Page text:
The stories that surround a city are cast in the imagination like ghosts or dreams of times past, half-remembered through stories told at our bedside by grandmothers and aged aunts, all of whom had the best interests of their charges at heart. Who cares whether a story is the truth if it is a good story? What matters more, the meaning or the moment of understanding?
If you were growing up in Bayeux in the 19th Century, or before that, when actual wolves roamed the Normandaise countryside, it is likely that quiet reference would have been made to the wickedness of the Winter wolf. It was not a creature but a condition of the poor, the hunger felt by those starving and cold in the hardest months of the year.
The Winter wolf would come in the dead of night when the rivers had frozen solid and the sky hardened like glass, sparkled with cold ice-white starlight, and take the weak, the old, the hungry. It prowled the streets with the North wind, blowing in through cracked shutters and banging at barn doors, taking those who could take no more.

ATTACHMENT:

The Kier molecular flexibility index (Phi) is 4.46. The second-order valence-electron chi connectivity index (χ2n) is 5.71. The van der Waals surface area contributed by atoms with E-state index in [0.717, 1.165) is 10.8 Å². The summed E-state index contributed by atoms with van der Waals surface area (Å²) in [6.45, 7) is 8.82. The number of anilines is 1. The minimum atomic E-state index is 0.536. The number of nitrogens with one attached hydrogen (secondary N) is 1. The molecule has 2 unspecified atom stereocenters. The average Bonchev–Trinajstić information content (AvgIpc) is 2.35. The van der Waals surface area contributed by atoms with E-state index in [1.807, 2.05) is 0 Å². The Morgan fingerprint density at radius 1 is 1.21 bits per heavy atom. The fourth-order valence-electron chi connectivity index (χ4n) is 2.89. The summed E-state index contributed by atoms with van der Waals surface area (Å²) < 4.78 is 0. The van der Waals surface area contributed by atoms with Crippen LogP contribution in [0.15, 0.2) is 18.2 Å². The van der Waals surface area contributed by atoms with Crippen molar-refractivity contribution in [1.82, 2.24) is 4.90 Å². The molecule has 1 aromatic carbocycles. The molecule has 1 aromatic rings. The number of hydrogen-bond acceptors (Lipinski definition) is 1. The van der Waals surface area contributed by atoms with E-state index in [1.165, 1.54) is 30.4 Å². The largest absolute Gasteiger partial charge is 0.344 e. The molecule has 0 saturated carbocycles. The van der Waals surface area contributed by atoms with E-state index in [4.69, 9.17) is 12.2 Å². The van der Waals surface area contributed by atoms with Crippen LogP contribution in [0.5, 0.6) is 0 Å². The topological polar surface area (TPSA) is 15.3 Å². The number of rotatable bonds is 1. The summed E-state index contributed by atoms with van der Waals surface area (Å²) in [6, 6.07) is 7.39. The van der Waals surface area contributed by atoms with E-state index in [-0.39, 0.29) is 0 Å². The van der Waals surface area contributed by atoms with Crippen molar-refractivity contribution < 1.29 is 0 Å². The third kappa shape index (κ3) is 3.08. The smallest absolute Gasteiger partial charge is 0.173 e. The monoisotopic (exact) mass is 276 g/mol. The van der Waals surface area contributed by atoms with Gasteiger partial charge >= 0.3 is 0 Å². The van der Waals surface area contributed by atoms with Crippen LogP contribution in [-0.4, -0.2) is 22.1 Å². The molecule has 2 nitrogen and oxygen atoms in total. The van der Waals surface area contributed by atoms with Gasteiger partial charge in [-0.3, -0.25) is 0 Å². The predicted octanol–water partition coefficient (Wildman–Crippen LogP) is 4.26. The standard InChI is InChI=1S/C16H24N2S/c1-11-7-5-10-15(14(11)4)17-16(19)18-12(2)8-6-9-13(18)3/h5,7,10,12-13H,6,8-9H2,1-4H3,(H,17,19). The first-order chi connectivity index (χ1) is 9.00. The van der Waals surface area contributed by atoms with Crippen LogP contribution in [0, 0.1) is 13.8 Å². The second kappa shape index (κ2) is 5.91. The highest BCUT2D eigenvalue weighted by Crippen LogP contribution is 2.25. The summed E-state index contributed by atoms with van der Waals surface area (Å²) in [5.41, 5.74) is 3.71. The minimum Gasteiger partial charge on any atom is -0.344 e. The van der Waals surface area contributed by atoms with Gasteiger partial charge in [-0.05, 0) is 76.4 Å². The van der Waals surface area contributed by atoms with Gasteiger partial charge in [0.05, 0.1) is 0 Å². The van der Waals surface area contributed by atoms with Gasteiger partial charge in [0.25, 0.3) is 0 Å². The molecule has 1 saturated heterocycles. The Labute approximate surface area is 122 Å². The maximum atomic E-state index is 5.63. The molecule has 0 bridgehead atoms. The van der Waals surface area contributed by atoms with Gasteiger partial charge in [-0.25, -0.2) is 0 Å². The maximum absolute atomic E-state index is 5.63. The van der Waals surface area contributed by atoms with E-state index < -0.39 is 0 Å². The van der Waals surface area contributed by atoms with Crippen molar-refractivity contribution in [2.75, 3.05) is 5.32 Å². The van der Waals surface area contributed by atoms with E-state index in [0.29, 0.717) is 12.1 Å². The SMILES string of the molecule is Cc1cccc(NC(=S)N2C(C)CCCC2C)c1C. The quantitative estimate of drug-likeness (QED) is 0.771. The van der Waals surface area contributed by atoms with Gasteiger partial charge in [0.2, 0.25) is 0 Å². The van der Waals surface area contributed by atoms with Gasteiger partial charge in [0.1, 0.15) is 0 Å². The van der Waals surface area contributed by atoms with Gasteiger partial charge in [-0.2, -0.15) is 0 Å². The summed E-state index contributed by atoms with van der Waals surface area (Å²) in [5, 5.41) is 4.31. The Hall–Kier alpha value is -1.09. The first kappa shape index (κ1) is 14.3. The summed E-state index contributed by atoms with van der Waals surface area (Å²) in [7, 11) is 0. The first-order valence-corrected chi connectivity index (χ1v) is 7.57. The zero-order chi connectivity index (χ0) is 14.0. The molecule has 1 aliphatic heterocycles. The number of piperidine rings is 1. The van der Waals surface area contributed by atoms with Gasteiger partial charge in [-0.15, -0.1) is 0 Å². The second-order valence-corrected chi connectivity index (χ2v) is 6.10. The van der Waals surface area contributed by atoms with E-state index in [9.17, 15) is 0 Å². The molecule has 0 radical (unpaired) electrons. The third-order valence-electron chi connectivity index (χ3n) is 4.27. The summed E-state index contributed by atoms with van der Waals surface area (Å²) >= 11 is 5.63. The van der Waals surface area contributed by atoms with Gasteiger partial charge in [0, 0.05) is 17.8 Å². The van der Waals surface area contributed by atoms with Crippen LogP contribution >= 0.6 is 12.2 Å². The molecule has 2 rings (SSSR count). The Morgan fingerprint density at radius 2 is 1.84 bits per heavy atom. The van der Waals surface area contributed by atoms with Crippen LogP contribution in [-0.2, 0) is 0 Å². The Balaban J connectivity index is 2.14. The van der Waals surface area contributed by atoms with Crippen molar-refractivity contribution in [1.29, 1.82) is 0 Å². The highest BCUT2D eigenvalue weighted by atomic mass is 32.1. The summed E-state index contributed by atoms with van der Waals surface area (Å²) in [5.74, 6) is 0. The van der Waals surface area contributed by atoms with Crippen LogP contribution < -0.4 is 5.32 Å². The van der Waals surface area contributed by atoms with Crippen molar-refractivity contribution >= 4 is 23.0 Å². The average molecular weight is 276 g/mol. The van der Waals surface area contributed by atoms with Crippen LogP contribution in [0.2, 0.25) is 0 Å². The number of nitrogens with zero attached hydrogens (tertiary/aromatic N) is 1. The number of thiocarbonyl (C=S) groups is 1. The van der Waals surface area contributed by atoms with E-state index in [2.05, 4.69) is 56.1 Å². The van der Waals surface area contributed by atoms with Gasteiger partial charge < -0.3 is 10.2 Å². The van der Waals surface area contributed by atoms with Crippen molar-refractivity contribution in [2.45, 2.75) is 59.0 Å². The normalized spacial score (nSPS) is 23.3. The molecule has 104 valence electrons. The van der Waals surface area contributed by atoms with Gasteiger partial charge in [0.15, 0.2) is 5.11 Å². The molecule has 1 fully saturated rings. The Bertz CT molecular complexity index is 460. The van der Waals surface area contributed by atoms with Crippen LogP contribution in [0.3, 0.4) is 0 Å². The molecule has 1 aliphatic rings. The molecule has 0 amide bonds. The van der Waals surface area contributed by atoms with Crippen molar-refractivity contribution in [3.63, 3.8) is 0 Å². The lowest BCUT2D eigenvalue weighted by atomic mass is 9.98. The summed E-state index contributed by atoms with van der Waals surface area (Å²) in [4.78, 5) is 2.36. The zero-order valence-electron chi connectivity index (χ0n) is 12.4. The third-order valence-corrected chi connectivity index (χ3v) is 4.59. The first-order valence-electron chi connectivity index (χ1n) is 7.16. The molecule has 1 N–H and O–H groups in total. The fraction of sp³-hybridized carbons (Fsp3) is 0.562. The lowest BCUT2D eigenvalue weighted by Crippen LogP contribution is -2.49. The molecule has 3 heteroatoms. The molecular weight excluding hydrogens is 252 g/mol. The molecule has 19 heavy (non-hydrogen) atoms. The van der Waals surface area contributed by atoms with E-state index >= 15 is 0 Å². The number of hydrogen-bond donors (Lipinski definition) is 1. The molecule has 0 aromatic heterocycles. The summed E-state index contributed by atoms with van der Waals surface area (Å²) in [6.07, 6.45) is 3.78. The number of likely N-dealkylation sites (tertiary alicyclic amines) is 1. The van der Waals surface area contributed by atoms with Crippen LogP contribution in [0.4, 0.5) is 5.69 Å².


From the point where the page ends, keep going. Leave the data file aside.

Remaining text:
These days we are much more comfortable in our insulated and double-glazed homes, warm, draught-free and, thankfully, with cupboards stacked with food we did not have to harvest or barter for, unless we wanted to. And actual wolves have been spotted close by our home here too, these have been introduced in the Alps and since travelled all the way to this region. We wait in hope that the camera trap will catch one in the woodland at the bottom of the hill.
That would be a welcome Winter wolf…